tavare tripadvisor

Accor executive posted dozens of anonymous TripAdvisor reviews

Peter Hook, a Sydney-based general manager of communications for Accor Hotels, has posted at least 105 of reviews on TripAdvisor in the past few years — but has done so anonymously, in apparent violation of the site’s rules.

Tavare is the anonymous name of a user who was generally positive when reviewing Accor properties and occasionally critical when reviewing rivals’ properties.

For instance, one review for Sofitel Phnom Penh Phokeethra in February 2012 begins with this typical sentence:

“As a first time visitor to Phnom Penh I didn’t know much about the hotel scene so booked a brand I knew well. It turned out to be a good choice”

A review of the Sofitel Fiji Resort & Spa includes this sentence:

“It was noticeable that families from the adjacent Hilton and Sheraton hotels were sneaking in to use the Sofitel pool.”

tavare tripadvisor

He was identified as Hook by Kwikchex, a company that sells online reputation management software.

Kwikchex says that Travare’s identity was revealed after the roll out of TripAdvisor’s Facebook app, which displays a name, photograph and location, taken from each user’s Facebook account.

Travare had incautiously linked his anonymous account to his Facebook account, where his photo would appear next to reviews as seen by Facebook friends. His Facebook page was also visible in public search, until last night.

tripadvisor reviews accor hotels anonymous

Kwikchex claims they matched up the face on the photo with the face on his LinkedIn profile.

But how they managed to go through the names of all the people on LinkedIn to find a matching photo remains mysterious, to say the least.

This public pillorying, or random targeting of one individual for shaming, is part of a public relations stunt to get attention for Kwikchex’s services. The company argues that “authentication is the most effective way to help prevent reviews site abuses.”

Peter Hook made the following comments to Tnooz last night:

The reviews were not sanctioned or condoned in any way by Accor management. It was purely a personal thing.

Just looking at my contributions, the overwhelming majority of reviews are for non-hotel tourism activities, which is why I started the account.

But no excuses for not disclosing my professional association.

As a regular traveller I review restaurants, attractions, destinations and hotels.

Every review I have written has resulted from personally experiencing the product.

There have been 5-star reviews of competitors – most recently Four Seasons’ excellent Sydney restaurant The Woods – as well as less-than-favourable comments about our own properties. In terms of forums I have contributed where I thought my comments were constructive and useful to the conversation.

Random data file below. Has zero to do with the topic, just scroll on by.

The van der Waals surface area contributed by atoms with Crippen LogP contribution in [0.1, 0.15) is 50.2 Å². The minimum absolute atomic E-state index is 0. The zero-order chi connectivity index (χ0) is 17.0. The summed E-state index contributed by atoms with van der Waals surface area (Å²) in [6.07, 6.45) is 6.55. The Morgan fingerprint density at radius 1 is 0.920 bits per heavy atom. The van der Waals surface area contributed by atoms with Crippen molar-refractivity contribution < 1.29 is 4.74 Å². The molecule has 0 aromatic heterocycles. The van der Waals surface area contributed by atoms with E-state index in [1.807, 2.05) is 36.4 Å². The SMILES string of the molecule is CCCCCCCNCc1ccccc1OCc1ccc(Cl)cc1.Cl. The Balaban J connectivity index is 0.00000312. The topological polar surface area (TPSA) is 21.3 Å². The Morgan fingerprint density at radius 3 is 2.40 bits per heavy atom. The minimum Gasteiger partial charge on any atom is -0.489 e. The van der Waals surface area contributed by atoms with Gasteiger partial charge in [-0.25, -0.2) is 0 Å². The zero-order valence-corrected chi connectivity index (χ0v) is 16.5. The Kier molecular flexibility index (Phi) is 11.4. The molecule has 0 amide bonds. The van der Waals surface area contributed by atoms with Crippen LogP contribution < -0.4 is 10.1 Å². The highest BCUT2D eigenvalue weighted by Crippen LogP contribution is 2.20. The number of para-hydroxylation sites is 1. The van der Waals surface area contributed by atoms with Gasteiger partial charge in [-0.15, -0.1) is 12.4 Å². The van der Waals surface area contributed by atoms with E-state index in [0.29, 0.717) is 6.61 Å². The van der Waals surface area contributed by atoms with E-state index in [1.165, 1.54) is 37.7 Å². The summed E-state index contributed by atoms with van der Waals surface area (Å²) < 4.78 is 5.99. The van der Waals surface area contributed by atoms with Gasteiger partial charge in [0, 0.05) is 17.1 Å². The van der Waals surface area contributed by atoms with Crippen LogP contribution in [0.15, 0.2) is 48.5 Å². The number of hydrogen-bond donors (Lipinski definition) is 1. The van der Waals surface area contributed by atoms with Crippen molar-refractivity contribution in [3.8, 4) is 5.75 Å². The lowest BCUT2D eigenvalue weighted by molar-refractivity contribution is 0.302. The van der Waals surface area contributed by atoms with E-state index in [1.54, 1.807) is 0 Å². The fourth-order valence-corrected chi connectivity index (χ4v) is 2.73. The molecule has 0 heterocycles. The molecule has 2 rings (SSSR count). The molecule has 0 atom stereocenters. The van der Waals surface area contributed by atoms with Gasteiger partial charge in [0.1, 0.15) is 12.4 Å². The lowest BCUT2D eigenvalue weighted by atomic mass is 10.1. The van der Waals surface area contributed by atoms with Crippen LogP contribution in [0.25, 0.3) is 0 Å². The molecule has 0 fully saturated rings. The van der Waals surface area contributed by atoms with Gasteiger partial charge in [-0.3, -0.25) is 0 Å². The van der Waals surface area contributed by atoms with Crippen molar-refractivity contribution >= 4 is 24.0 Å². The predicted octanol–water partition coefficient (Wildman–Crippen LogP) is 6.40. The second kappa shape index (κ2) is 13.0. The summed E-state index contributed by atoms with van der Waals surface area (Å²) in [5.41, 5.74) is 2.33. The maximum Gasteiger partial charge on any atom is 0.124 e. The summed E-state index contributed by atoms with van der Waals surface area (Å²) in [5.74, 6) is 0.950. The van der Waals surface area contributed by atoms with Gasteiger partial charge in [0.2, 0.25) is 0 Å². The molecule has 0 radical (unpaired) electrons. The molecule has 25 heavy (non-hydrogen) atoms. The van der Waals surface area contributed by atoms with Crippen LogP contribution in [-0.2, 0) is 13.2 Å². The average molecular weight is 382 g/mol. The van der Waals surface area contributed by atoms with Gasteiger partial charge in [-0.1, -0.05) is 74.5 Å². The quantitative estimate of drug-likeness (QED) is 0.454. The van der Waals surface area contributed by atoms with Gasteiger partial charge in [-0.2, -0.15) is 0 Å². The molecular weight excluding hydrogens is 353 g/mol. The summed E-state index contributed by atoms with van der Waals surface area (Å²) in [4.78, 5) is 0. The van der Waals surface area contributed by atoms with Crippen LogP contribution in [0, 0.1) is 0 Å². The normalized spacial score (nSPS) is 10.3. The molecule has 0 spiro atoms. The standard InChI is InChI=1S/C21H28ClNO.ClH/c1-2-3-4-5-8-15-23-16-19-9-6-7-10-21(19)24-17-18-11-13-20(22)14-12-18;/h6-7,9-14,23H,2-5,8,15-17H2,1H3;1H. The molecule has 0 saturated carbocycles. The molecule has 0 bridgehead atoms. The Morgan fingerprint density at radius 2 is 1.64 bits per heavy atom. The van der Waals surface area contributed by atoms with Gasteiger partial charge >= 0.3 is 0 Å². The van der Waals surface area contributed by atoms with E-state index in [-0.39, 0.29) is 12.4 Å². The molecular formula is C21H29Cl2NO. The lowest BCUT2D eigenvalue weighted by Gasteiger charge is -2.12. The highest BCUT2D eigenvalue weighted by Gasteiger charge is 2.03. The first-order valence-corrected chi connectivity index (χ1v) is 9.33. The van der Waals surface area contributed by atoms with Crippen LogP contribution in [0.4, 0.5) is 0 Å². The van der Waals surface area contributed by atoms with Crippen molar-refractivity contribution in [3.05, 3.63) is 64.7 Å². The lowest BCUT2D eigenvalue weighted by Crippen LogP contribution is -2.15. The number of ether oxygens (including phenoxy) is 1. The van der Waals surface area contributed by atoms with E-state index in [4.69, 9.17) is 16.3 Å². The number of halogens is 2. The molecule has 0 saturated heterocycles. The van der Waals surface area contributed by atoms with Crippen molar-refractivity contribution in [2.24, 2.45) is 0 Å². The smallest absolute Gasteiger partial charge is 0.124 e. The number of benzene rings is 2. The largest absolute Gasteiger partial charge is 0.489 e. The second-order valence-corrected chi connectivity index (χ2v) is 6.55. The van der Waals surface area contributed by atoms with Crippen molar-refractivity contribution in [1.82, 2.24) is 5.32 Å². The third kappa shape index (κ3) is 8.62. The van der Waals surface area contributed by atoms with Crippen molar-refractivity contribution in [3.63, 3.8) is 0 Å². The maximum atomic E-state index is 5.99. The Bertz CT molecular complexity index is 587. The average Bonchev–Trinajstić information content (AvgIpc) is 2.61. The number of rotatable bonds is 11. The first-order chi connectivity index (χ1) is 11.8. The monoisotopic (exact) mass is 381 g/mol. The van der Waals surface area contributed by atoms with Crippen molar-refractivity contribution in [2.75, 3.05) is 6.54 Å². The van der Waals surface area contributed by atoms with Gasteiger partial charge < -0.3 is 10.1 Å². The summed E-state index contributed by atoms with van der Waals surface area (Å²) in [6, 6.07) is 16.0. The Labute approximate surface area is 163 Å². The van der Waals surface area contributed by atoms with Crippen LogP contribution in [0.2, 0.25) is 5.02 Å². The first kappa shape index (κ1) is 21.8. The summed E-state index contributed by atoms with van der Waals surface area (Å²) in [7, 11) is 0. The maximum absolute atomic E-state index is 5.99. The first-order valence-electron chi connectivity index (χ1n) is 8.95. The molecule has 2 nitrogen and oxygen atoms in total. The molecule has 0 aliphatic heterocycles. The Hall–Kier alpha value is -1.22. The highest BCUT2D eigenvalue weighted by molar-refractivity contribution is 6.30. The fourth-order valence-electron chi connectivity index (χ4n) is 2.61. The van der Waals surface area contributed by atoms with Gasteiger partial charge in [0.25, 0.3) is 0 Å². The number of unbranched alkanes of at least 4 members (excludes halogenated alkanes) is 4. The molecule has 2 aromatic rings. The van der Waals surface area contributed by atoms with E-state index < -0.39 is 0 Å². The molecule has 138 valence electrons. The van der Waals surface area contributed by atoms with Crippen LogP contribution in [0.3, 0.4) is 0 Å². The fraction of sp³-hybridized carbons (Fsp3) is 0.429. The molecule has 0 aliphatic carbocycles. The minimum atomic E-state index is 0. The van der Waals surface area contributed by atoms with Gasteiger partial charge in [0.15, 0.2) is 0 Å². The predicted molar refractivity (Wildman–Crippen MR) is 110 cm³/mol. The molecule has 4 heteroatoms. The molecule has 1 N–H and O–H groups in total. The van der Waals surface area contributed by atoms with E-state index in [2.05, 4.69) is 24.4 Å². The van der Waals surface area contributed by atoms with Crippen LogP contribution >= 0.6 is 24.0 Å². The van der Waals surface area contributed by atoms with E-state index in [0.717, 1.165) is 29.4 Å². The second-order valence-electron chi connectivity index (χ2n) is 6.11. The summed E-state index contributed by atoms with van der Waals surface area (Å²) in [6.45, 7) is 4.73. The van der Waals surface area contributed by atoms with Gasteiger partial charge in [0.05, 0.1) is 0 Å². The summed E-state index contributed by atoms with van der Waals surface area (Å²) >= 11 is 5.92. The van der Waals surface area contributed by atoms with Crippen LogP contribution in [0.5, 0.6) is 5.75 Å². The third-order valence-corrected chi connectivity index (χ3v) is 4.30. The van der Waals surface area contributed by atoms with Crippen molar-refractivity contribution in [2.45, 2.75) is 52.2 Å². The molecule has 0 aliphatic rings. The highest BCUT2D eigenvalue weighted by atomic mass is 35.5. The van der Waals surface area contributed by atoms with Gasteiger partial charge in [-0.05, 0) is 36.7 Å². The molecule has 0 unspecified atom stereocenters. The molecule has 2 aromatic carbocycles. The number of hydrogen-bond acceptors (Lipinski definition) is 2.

I think that anyone who reads my posts and looks at the breadth of my reviews will appreciate that they are very reasoned opinions.

Because I cover such a wide range of travel experiences, it would not be appropriate to review them as a company representative, hence the pseudonym (as with the vast majority of other TripAdvisor reviewers).

However, it is a fair criticism to say that my professional position should have been mentioned in any reviews of hotels. I will no longer review any hotel-related product under the pseudonym, but will continue to review destinations, attractions, restaurants and other non-hotel product.

I am a great believer in TripAdvisor and its value to the travelling public. I think it is usually fairly clear from each review as to whether it is “reasonable” and I believe that in all my reviews.

I’ve been “reasonable”. That should be fairly evident from reading the reviews posted over many years.

TripAdvisor’s rules say:

No reviews written by ownership or management; including past employees or anyone associated with/related to employees of the property in question. No reviews written by vendors employed by the property.

Individuals affiliated with a property may not review other properties of the same type (accommodation, restaurant, or attraction) within the same city or town, or within 10 miles of that property.

UPDATE: May 30
Because some readers posted comments below raising questions about the language of TripAdvisor’s rules, we sought clarification from TripAdvisor’s Angus Struthers, Senior Director, Global Communications. Here’s what he says:

“It would clearly be inappropriate for a senior executive of a hotel company to review hotels within their own company.

Additionally, it is in violation of our policies as every person submitting a review on TripAdvisor ticks a box to confirm that they have ‘no personal or business relationship with (the) establishment’ being reviewed.”

“Sleeper cells” of shills

This story will undoubtedly add fuel to the debate about the legitimacy of TripAdvisor’s anonymous reviews, a topic pursued by many writers and watchdogs, including Edward Hasbrouck and Christopher Elliott.